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Original Research: COUGH |

Predicting Aspiration in Patients With Ischemic Stroke: Comparison of Clinical Signs and Aerodynamic Measures of Voluntary Cough

Carol A. Smith Hammond, PhD; Larry B. Goldstein, MD; Ron D. Horner, PhD; Jun Ying, PhD; Linda Gray, MD; Leslie Gonzalez-Rothi, PhD; Donald C. Bolser, PhD
Author and Funding Information

*From the Durham Veterans Affairs Medical Center (Dr. Smith Hammond), Durham, NC; the Center for Cerebrovascular Diseases (Dr. Goldstein), and the Department of Radiology (Dr. Gray), Duke University, Durham, NC; Institute for the Study of Health (Drs. Horner and Ying), University of Cincinnati Academic Health Center, Cincinnati, OH; Brain Rehabilitation Research Center (Dr. Gonzalez-Rothi), Gainesville VAMC, Gainesville, FL; and the Department of Physiological Sciences (Dr. Bolser), University of Florida, Gainesville, FL.

Correspondence to: Carol Smith Hammond, PhD, Durham VAMC, 508 Fulton St, No. 126, Durham NC, 27705; e-mail: smith390@mc.duke.edu


This study was supported by the Department of Rehabilitation, Research and Development Service, Veterans Affairs National Headquarters.

The authors have reported to the ACCP that no significant conflicts of interest exist with any companies/organizations whose products or services may be discussed in this article.

Reproduction of this article is prohibited without written permission from the American College of Chest Physicians (www.chestjournal.org/misc/reprints.shtml).


Chest. 2009;135(3):769-777. doi:10.1378/chest.08-1122
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Background:  Clinical signs often fail to identify stroke patients who are at increased risk of aspiration. We hypothesized that objective measure of voluntary cough would improve the accuracy of the clinical evaluation of swallow to predict those patients who are at risk.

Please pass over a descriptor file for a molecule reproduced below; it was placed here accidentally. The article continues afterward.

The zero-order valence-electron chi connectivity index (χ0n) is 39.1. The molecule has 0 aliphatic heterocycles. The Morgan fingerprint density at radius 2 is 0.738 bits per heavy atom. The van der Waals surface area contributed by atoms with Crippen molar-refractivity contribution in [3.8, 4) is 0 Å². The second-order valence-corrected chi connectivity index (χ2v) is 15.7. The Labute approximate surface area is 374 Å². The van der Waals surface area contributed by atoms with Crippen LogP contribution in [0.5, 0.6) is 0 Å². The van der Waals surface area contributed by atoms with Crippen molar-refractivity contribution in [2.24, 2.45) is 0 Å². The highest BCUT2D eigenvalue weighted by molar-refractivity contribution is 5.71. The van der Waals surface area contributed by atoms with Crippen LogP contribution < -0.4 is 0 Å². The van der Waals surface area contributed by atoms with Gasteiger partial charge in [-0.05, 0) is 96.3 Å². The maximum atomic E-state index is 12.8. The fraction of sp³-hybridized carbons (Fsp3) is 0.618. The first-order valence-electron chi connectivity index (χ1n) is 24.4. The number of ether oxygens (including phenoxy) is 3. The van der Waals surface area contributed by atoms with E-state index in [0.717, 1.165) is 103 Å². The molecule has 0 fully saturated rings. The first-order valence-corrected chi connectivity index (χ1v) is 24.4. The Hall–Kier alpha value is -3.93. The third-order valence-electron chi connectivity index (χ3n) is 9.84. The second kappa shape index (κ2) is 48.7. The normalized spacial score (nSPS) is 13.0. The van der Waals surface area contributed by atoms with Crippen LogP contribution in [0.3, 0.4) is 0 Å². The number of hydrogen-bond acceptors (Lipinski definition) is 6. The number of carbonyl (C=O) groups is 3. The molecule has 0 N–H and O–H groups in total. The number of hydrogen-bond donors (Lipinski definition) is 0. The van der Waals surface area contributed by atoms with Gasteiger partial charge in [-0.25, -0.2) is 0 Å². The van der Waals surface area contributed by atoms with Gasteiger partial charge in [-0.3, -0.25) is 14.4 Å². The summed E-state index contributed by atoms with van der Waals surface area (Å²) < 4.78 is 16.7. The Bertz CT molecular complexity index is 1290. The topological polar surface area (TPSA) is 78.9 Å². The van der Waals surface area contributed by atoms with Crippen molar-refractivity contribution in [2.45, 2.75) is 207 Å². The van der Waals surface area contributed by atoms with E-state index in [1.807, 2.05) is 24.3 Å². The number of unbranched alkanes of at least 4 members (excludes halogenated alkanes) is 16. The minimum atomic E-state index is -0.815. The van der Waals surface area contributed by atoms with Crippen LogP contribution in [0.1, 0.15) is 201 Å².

Methods:  A comprehensive diagnostic evaluation was completed for 96 consecutive stroke patients that included cognitive testing, a bedside clinical swallow examination, aerodynamic and sound pressure level measures of voluntary cough, and “gold standard” instrumental swallowing studies (ie, videofluoroscopic evaluation of swallow [VSE] or fiberoptic endoscopic evaluation of swallow [FEES]). Stroke severity was assessed retrospectively using the Canadian neurologic scale.

Results:  Based on the findings of VSE/FEES, 33 patients (34%) were at high risk of aspiration and (66%) were nonaspirators. Clinical signs (eg, absent swallow, difficulty handling secretions, or reflexive cough after water bolus) had an overall accuracy of 74% with a sensitivity of 58% and a specificity of 83% for the detection of aspiration. Three objective measures of voluntary cough (expulsive phase rise time, volume acceleration, and expulsive phase peak flow) were each associated with an aspiration risk category (areas under the curves were 0.93, 0.92, and 0.86, respectively). Expulsive phase rise time > 55 m/s, volume acceleration < 50 L/s/s, and expulsive phase peak flow < 2.9 L/s had sensitivities of 91%, 91%, and 82%, respectively; and specificities of 81%, 92%, and 83%, respectively for the identification of aspirators.

Conclusion:  Objective measures of voluntary cough can identify stroke patients who are at risk for aspiration and may be useful as an adjunct to the standard bedside clinical assessment.

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